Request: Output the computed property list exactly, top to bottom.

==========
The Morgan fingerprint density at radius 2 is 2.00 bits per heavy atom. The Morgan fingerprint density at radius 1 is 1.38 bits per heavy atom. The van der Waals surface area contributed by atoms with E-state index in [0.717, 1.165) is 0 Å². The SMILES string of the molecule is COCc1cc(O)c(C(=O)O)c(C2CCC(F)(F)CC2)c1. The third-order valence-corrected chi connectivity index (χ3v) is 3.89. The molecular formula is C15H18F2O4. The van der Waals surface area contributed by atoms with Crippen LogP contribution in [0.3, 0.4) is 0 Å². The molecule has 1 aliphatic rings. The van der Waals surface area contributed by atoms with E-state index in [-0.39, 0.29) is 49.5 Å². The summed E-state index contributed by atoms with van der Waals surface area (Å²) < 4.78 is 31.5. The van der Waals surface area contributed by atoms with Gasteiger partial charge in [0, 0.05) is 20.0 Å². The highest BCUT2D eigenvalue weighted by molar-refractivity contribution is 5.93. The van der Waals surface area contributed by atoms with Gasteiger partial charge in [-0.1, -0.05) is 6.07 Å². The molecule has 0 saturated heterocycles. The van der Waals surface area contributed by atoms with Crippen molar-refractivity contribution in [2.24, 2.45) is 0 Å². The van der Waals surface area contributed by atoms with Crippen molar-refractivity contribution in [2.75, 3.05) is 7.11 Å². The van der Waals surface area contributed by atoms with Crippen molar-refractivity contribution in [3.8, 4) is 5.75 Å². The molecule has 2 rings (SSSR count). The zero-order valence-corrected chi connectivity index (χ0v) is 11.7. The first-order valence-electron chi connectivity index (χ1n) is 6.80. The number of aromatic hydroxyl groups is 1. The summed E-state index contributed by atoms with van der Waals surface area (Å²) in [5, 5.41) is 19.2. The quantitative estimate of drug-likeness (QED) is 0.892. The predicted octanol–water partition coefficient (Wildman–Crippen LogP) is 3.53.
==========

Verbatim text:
The Morgan fingerprint density at radius 2 is 2.00 bits per heavy atom. The Morgan fingerprint density at radius 1 is 1.38 bits per heavy atom. The van der Waals surface area contributed by atoms with E-state index in [0.717, 1.165) is 0 Å². The SMILES string of the molecule is COCc1cc(O)c(C(=O)O)c(C2CCC(F)(F)CC2)c1. The third-order valence-corrected chi connectivity index (χ3v) is 3.89. The molecular formula is C15H18F2O4. The van der Waals surface area contributed by atoms with Crippen LogP contribution in [0.3, 0.4) is 0 Å². The molecule has 1 aliphatic rings. The van der Waals surface area contributed by atoms with E-state index in [-0.39, 0.29) is 49.5 Å². The summed E-state index contributed by atoms with van der Waals surface area (Å²) < 4.78 is 31.5. The van der Waals surface area contributed by atoms with Gasteiger partial charge in [0, 0.05) is 20.0 Å². The highest BCUT2D eigenvalue weighted by molar-refractivity contribution is 5.93. The van der Waals surface area contributed by atoms with Gasteiger partial charge in [-0.1, -0.05) is 6.07 Å². The molecule has 0 saturated heterocycles. The van der Waals surface area contributed by atoms with Crippen molar-refractivity contribution in [2.24, 2.45) is 0 Å². The van der Waals surface area contributed by atoms with Crippen molar-refractivity contribution in [2.75, 3.05) is 7.11 Å². The van der Waals surface area contributed by atoms with Crippen molar-refractivity contribution in [3.8, 4) is 5.75 Å². The molecule has 2 rings (SSSR count). The zero-order valence-corrected chi connectivity index (χ0v) is 11.7. The first-order valence-electron chi connectivity index (χ1n) is 6.80. The number of aromatic hydroxyl groups is 1. The summed E-state index contributed by atoms with van der Waals surface area (Å²) in [5, 5.41) is 19.2. The quantitative estimate of drug-likeness (QED) is 0.892. The predicted octanol–water partition coefficient (Wildman–Crippen LogP) is 3.53.